Directors: Steven Spielberg and Walter Doniger
Writer: Rod Serling
Cast: Godfrey Cambridge, Tom Bosley, Jackie Vernon, Raymond Massey, Tom Troupe, Barry Brown, Herbert Jefferson Jr., Al Lewis, Sidney Clute, John J. Fox, Gene Kearney, Tony Russel, Sonny Klein, Michael Hart, Georgia Schmidt, Sid Rushakoff, and Don Melvoin
Composer: Robert Prince
Gallery Painter: Tom Wright
Air Date: 1/6/1971
Make Me Laugh
Unable to captivate an audience with his stale material, comic Jackie Slater (Godfrey Cambridge) encounters Chatterje (Jackie Vernon)—a second-rate swami desperate for a customer. Upon wishing for the power to make people laugh, Jackie pays a terrible price for his request.
Rod Serling enthusiasts may choose to forgo “Make Me Laugh” for its languid, uneven, and predictable execution. This segment does, however, contain a humorous cameo from Al Lewis—known for his portrayal of Grandpa in The Munsters.
“Make Me Laugh” benefits from the pathos of Godfrey Cambridge, who evokes tremendous sympathy for his character. Especially worth noting is Cambridge’s performance in the opening sequence, wherein Jackie—visibly humiliated while delivering a cringe-worthy comic routine—will compel viewers to empathize with his embarrassing failure.
Leaving nothing to the imagination or the element of surprise, “Make Me Laugh” overstates every significant plot twist from beginning to end—a disappointing lack of subtlety from director Steven Spielberg.
(Spoilers beyond this point)
After demanding a second wish, namely to move people emotionally instead of inducing laughter from everyone he encounters, Jackie dies in a car accident while crossing the street—a cruel and unjustified fate for a harmless, if extremely foolish, character.
Lacking the tongue-in-cheek undertones of “A Nice Place to Visit” (a similarly themed entry from The Twilight Zone), “Make Me Laugh” is a drawn-out and tedious Night Gallery segment. Horror/comedy buffs in particular may struggle to appreciate this offering, which fails to capture the ironic insight of a typical Serling effort.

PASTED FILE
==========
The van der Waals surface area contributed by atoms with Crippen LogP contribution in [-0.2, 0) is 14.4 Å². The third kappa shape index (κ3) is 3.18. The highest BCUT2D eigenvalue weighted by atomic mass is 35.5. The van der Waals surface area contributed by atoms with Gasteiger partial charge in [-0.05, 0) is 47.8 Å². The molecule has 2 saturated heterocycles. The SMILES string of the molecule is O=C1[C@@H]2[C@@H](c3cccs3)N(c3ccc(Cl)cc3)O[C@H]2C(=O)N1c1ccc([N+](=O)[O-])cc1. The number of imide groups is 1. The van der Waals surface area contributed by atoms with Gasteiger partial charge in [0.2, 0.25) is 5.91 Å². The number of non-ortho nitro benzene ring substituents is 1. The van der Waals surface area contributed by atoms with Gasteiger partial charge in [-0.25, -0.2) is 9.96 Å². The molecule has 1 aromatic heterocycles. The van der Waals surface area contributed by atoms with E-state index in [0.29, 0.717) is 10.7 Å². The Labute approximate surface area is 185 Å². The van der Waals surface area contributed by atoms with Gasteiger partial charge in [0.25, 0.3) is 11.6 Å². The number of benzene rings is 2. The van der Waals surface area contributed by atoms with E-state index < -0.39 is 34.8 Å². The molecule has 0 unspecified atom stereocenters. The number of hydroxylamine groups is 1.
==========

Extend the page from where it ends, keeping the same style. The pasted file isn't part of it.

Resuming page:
Overall Quality: 4/10
Clean Kills and Other Trophies
Before signing over his fortune, Colonel Archie Dittman (Raymond Massey) requires that his weak-willed son (Barry Brown) slaughter a deer within fifteen days. Disgusted with the colonel’s lust for killing, African manservant Tom Mboya (Herbert Jefferson Jr.) makes an unusual prayer request to his tribal gods—with a horrifying outcome.
“Clean Kills and Other Trophies” deserves praise for the acting of Raymond Massey, whose cold and stern manner adds a layer of realism to Col. Dittman—written as a caricature of a conservative father and passionate hunter. Also worth commending is the ominous tone of this segment, which emphasizes voodoo magic as a means of delivering cosmic justice—a common trope within the horror genre.
Despite justifying his cruel actions with the intention of “manning up” his cowardly son, Col. Dittman will succeed in evoking contempt from those of a sensitive inclination. During the introductory scene, for example, the colonel makes a series of bigoted remarks against Tom and proceeds to torment Archie Jr. for his submissive demeanor, interest in peace activism, and reservation against killing animals without sufficient motive—all of which serve to present the colonel as a man devoid of sympathy or conscience, albeit still realistic enough for viewers to accept as a believable sociopath.
“Clean Kills and Other Trophies” may invite criticism for its goofy twist ending, which will likely induce laughter of the unintended variety.
This segment draws an important distinction between killing for food and hunting for sport—a message that, though occasionally lacking in subtlety, benefits from a powerful delivery.
“Clean Kills and Other Trophies” combines haunting atmosphere with moral commentary. Night Gallery fans should therefore enjoy this segment, which suffers only from a silly special effect in the final scene.
Overall Quality: 7/10
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